Just trying to get the photo was uncomfortable for us both. I had to put him in a state of conflict, which I try my best to avoid. Just asking him to “hug” makes him uncomfortable.
Hugging doesn’t occur in the dog world.
Dogs jump on one another to dominate each other, and to mate but they don’t hug each other.
Even in play, it is usually a quick play bow, pounce and then run. Any duration is usually a sign of humping.
Although I do trim his nails and occasionally hold him still to examine him, he has never had a bad hugging experience, nor do I beat or abuse him.
He just doesn’t like to be hugged, nor does he like for me to get into his face (for kissing etc.)
While looking through pictures of all of my dogs, I have lots of hugging and kissing fury pictures, very few pictures of the Zip and me in the same frame (since he is always on the go) and only a few pictures of Jo sitting next to me.
I allow him to choose what he likes and doesn’t like and don’t press the issue (some people think I should punish him for growling) but I don’t think that confrontation helps our relationship.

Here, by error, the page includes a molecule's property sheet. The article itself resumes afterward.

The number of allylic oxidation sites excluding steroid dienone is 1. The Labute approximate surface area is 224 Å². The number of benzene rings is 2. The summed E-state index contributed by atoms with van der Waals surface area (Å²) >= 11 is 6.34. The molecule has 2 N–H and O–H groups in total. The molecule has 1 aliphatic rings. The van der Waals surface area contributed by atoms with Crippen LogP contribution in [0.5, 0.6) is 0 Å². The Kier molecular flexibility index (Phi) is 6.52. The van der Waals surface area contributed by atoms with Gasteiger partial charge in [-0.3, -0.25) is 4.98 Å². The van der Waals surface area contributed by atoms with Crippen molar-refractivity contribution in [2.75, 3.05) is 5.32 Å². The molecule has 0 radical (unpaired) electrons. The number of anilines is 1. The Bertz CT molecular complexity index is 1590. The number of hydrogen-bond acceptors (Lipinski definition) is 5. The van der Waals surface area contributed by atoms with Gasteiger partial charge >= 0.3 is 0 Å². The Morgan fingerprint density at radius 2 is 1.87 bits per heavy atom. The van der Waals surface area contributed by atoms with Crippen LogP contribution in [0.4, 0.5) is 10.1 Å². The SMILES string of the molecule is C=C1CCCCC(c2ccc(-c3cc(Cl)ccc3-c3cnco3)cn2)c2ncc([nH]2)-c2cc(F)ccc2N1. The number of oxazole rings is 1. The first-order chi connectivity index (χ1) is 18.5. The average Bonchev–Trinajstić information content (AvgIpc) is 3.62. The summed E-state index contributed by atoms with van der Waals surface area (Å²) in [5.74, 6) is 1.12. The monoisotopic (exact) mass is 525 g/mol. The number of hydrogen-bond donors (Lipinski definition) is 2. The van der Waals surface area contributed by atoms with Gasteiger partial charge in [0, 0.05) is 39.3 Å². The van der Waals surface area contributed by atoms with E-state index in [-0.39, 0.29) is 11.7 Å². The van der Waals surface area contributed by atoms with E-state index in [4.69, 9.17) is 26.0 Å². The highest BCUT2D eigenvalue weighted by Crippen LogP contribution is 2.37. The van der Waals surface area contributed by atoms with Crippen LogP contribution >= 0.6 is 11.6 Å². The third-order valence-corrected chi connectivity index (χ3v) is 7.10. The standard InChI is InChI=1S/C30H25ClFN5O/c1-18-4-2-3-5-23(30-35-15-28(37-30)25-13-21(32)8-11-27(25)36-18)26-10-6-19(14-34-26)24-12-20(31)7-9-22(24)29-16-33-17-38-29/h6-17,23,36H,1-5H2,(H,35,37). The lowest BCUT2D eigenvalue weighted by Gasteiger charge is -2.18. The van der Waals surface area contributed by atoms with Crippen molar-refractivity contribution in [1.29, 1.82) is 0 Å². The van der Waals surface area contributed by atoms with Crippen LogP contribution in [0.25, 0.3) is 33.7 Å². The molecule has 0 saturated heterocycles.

I don’t want to go toe to toe with him because I don’t want to be bitten or mauled and I don’t want him to be put to sleep.
After all, don’t we all get to choose the things we like and don’t like in our lives? I think that he should have the same options.
And, if I feel conflict I just make him get down or do a down stay somewhere.
He is very predictable, which is why I do allow him to lay his head in my lap on occasion.
For the most part most people never see this side of him, but I certainly wouldn’t allow anyone to run up to or hug him.
And, yes, I do often click and treat him for allowing me to get in his space and doing things like hugging, but it doesn’t change how he emotionally feels about it deep down. He has learned to tolerate it, but he doesn’t seek it out and I know he doesn’t like it.
Yes, You Should Treat Dogs Individually
I treat my dogs as individuals.
But I worry about people who think that all dogs want to be cuddled or snuggled.
I remember once having my Service Dog demo dog out in public at a movie theatre. I had left him on a down stay, while I purchased popcorn, only to look over at a toddler giving him “zerberts” on his exposed belly. Thankfully he was a kind dog and was enjoying the toddler… but not all dogs would accept this from a child especially a child that they don’t know.